The Step You Should Never Skip When Sharpening Serrated Knives

Opting for an ultra-sharp knife when it's time to cook may feel intimidating, but a dull knife is more dangerous, per Youtube chef Joshua Weissman, and can result in the blade slipping during food prep. Once the knife starts to dull happens, you don't need to purchase an entirely new knife. Just because it has dulled from standard wear and tear doesn't mean it can't be revived, you can sharpen the knives already in your kitchen ... and the task is not as daunting as it sounds.

In general, knives require sharpening every few months, though a few telltale mechanisms will let you know when it's time to break out the whetstone. You can either feel the edge of the blade with your fingertips or slice a piece of bread. If your attempt to cut the bread leaves you with lots of crumbs, it's best to pull out the knife sharpener.

From there, you'll have to act with precision. Knife sharpening requires specific techniques suited to the kind of knife you're sharpening. Due to their individual, pointed teeth, serrated knives — which are typically used for slicing bread — stand out from their cutlery counterparts. According to Misen, serrated knives require little maintenance and can actually go years without sharpening. When it's time to sharpen them, however, you'll want to remember one key step that will keep your knife in tip-top shape.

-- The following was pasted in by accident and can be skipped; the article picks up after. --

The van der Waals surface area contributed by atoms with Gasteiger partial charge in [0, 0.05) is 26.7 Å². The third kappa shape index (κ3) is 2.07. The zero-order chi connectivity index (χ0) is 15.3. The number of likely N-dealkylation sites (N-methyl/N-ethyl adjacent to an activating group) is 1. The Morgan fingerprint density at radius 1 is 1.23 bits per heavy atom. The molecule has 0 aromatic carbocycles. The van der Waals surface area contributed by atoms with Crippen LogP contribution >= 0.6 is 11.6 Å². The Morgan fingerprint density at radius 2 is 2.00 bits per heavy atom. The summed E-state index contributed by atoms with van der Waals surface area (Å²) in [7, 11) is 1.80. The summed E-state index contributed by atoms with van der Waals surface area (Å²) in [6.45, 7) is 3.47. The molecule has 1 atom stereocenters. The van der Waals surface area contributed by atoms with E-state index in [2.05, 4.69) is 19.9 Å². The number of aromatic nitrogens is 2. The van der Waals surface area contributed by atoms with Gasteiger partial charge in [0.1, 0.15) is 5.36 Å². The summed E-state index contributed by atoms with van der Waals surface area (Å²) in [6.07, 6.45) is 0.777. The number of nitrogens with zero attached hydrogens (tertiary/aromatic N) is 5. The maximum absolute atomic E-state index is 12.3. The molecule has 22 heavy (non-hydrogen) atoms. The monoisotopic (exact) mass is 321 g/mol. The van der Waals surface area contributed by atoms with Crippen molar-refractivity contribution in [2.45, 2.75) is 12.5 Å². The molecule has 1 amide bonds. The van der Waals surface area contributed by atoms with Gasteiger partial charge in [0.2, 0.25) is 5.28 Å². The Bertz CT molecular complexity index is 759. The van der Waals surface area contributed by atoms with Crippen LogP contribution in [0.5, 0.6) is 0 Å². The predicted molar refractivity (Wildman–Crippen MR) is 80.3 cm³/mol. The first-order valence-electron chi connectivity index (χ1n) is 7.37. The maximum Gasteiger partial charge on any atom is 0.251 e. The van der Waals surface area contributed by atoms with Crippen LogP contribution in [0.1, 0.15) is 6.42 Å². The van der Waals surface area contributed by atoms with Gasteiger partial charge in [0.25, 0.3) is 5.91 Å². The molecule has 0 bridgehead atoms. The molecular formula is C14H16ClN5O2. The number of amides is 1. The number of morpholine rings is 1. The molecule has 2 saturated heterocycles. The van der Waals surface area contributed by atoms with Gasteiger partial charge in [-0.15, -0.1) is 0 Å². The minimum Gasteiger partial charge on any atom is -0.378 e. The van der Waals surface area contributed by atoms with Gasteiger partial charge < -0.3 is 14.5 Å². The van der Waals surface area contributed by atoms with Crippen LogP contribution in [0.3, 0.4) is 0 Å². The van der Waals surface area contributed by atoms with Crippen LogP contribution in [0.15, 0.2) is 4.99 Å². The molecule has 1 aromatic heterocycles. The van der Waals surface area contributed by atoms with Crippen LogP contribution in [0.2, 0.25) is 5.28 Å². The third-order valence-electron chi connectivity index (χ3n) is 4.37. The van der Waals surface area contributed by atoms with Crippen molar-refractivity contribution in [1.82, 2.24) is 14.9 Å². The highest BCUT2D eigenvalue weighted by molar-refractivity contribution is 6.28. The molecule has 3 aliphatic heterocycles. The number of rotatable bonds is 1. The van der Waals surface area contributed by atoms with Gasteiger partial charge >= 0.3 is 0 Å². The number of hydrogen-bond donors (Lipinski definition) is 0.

Remember to remove metal burrs for a clean, smooth sharpening

Sharpening a serrated knife seems complicated, as the serrated blades require a specialized honing rod. According to Knives and Tools, the honing rod allows you to sharpen each individual tooth of your serrated knife and can be purchased in a variety of sizes and styles.

While getting a new tool may make the sharpening process feel like an ordeal, ​​Masterclass promises that if you sharpen your serrated knife properly, you won't have to do it again for quite some time. The key to this longevity and successful sharpening is in the final step.

After sharpening your serrated knife with your honing rod, you'll want to remove the fragments of metal that will inevitably accumulate on your knife's flat side. Known as burrs, these pieces of metal can be removed via sandpaper or by running your knife's flat end over the whetstone. Once you eliminate the burrs, you should be left with a sharp and smooth knife, ready to do some damage to that loaf on your cutting board.